I came to your blog via a link from Darren Sumner’s
    Theology Out of Bounds because an interest in dealing
    with what various Evangelicals are saying about
    Christology. But I noticed this “Once again …” post.

    Steve, I don’t see anything in what you say distiguishes you as “unapologetically charistmatic” from what cessationists at the Strange Fire conference hold. But the main thrust
    of the conference as I understand it is the overwhelming
    number of continuationists advocating out right error,
    and “Reformed continuationists” not opposing it
    except to say as you do that there are problems but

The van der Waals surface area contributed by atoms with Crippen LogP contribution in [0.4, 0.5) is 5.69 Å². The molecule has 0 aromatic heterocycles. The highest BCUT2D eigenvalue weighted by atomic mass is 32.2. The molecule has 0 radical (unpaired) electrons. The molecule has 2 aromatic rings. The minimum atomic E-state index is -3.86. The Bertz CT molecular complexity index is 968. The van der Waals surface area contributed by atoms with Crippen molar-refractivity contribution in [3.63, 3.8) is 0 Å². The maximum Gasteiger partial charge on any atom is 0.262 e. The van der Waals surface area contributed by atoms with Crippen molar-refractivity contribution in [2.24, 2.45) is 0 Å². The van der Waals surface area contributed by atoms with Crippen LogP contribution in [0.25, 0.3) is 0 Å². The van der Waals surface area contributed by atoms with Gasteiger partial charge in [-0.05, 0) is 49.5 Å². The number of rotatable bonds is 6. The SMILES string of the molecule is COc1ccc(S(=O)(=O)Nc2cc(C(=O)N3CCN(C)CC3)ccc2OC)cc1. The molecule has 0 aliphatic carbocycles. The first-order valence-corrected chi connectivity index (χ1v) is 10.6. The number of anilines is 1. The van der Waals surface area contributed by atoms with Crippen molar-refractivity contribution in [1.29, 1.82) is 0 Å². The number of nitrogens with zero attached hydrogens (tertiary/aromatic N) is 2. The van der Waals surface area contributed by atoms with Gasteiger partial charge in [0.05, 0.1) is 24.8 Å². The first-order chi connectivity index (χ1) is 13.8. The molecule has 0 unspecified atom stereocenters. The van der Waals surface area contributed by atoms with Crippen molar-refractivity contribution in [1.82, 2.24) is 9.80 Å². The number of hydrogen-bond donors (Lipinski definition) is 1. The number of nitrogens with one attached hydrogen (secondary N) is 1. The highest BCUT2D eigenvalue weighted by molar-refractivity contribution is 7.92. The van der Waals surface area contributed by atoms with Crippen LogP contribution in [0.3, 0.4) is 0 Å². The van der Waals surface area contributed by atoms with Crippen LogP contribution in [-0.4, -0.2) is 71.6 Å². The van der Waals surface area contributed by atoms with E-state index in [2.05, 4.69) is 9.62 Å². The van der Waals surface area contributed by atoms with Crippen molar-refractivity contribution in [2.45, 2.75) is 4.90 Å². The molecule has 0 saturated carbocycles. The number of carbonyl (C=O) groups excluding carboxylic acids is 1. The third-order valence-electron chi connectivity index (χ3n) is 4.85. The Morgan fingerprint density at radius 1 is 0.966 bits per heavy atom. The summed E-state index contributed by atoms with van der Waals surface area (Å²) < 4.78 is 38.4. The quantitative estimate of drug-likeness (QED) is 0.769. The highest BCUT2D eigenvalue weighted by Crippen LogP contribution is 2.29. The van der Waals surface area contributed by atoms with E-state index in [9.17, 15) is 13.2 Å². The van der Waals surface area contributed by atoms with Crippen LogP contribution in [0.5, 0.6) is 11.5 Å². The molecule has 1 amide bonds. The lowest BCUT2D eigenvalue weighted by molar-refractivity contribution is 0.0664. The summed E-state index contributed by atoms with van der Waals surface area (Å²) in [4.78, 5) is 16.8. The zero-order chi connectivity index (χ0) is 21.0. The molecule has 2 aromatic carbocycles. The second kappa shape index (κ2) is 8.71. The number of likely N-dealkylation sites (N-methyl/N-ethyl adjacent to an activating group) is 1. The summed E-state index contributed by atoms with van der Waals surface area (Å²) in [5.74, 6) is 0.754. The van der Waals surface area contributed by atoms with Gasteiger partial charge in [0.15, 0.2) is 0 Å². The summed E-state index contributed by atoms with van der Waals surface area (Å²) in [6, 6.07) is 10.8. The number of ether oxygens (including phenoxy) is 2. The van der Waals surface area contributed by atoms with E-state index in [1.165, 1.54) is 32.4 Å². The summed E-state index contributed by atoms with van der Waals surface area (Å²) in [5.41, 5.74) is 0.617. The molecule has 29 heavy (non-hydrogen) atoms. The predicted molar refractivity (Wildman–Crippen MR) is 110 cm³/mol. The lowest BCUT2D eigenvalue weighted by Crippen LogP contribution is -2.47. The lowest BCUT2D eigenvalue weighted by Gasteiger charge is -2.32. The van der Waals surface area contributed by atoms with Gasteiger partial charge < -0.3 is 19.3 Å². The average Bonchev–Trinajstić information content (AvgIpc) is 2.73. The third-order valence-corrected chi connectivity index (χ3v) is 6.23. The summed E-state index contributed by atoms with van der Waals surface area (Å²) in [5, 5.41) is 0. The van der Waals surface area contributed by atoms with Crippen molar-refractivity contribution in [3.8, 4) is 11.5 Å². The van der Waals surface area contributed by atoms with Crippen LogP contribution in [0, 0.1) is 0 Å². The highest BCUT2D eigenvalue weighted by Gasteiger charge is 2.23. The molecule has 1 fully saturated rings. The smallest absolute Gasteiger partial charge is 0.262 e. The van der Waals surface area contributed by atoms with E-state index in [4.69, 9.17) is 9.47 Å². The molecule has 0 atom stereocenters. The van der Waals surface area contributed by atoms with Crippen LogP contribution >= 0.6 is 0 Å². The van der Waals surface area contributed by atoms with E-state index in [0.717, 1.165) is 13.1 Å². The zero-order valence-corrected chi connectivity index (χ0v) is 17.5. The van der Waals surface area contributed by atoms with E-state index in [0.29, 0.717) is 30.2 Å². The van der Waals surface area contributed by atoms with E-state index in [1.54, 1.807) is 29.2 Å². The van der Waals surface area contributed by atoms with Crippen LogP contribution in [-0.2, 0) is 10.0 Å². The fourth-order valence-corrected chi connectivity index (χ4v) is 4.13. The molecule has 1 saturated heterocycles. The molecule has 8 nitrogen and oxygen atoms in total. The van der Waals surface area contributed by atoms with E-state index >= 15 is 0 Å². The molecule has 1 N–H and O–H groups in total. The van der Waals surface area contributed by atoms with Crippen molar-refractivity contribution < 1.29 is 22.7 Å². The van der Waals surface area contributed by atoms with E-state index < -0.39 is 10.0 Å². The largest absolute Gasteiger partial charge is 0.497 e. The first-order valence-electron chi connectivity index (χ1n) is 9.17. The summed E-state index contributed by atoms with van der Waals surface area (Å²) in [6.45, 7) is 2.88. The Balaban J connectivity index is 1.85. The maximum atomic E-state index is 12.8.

not identifying them and opposing them.

    So my question is, What do you identify as problems
    and are they the same as what are identified and
    opposed in the Strange Fire Conference.

    Phil R. Johnson mentioned Darren Sumner as sitting
    on the fence, but said that Sumner’s comments
    indicated to him, that Darren did not understand
    the doctrine of God’s providence as stated in
    historical Reformed theology, which states that
    God is always active at all times in history and
    in the lives of people, otherwise Darren would not
    have compared cessationism to Deism.

    Bob Jaffray

    P.S. I apologize for the condition of my websites. I have a whole bunch of clones under various free hosts so that if one or two
    go away something will be left. The only thing that I can
    think might be of any interest to you is my book entitled
    Explosive Evangelism.